February 11, 1999
KALAMAZOO -- Snow and bare trees wouldn't widen the eyes of most Midwestern artists. But stare out over the winter landscape through the bespectacled, brown eyes of Indian artist Hanuman Kambli and things look a lot different.
Kambli, a Fulbright Visiting Artist from Panaji, Goa, India, who arrived in Kalamazoo in late January, has been amazed at such everyday winter scenes as rows of trees stripped of their leaves and gray skies laden with white flakes.
"I am enjoying the snow," says the printmaker and painter, taking a break from his activities as artist in residence at Western Michigan University. "And the trees without leaves. I call them bony trees. That really strikes me. The trees are full of skeletons."
Then there was the recent trip to a house on a nearby lake. Kambli stared in disbelief at a man sitting in the middle of the frozen lake with a short pole in his hands. This, he was told, is ice fishing.
Already, such Michigan-inspired scenes are cropping up in Kambli's work since he arrived on campus as a visiting artist through the WMU Department of Art. His wonder at the Midwestern winter landscape is understandable since this is the 43-year-old artist's first trip to the United States.
People can get a better sense of Kambli's work by attending a slide lecture at 7 p.m. on Tuesday, Feb. 16, in Room 2302 of Sangren Hall. The lecture is free and open to the public.
Back in India, Kambli is regarded as one of his country's foremost printmakers. He also is gaining an international reputation. Starting in 1986, his work has been exhibited in Egypt, Brazil, Poland, Portugal, Japan, Cuba, Norway, England, Germany, Holland, Spain, Macedonia, Bulgaria, Slovenia and Taiwan, winning numerous awards.
Though he has achieved much success through his printmaking and painting, Kambli wasn't set on life as an artist until teachers noticed this hidden talent. His high school teachers saw it first in illustrations Kambli did for such classes as physics and chemistry.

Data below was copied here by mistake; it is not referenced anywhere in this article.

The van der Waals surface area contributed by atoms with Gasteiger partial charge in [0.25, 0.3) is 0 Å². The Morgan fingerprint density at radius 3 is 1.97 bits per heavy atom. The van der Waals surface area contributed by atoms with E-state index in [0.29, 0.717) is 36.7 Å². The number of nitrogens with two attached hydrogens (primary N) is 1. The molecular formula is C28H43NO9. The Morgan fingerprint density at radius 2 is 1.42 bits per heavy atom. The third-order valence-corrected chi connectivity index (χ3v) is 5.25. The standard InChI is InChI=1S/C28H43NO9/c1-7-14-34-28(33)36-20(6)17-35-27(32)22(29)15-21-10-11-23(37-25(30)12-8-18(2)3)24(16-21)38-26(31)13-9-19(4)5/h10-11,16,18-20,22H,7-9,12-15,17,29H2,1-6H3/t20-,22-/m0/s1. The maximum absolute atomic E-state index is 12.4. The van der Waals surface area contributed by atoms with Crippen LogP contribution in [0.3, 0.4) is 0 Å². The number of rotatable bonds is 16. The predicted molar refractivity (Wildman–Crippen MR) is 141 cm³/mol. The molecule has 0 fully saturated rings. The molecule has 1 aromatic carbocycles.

Kambli entered Bombay University, where professors also were impressed with his artistic gift and encouraged him to pursue art. He went on to earn a bachelor's degree in painting from the university in 1978 and then a master's in graphics from Kala Bhavan, Shantiniketan, in 1982.
His studies also took him abroad. During the 1994-95 academic year, he had a residency in printmaking at the Wimbledon School of Art, London.
Influenced by the likes of Picasso, Klee and Francis Bacon,
Kambli creates work that is both colorful and expressive. Often
using traditional myths, he reinterprets traditional themes into
contemporary contexts to demonstrate their relevance today.
For him, creating art is more than a job or something he does well. It is a calling.
"It is an urge," Kambli says. "I want to say something and it's one way I can say something. Printmaking is a very expressive art form. It is an apt medium for me. It has a lot of possibilities."
Kambli, who is on campus through April, also likes to draw on life's surprises as inspiration for his work. Since his visit to Michigan is yielding plenty of those, Kambli expects them to surface in his future prints and paintings.
"I like to use visual things that I haven't noticed before that are very striking," he says. "I'm sure things I have seen here will come up when I go back to India."
For more information about Kambli's visit, call the Department of Art Exhibitions Office at (616) 387-2455.
Media contact: Mark Schwerin, 616 387-8400, firstname.lastname@example.org
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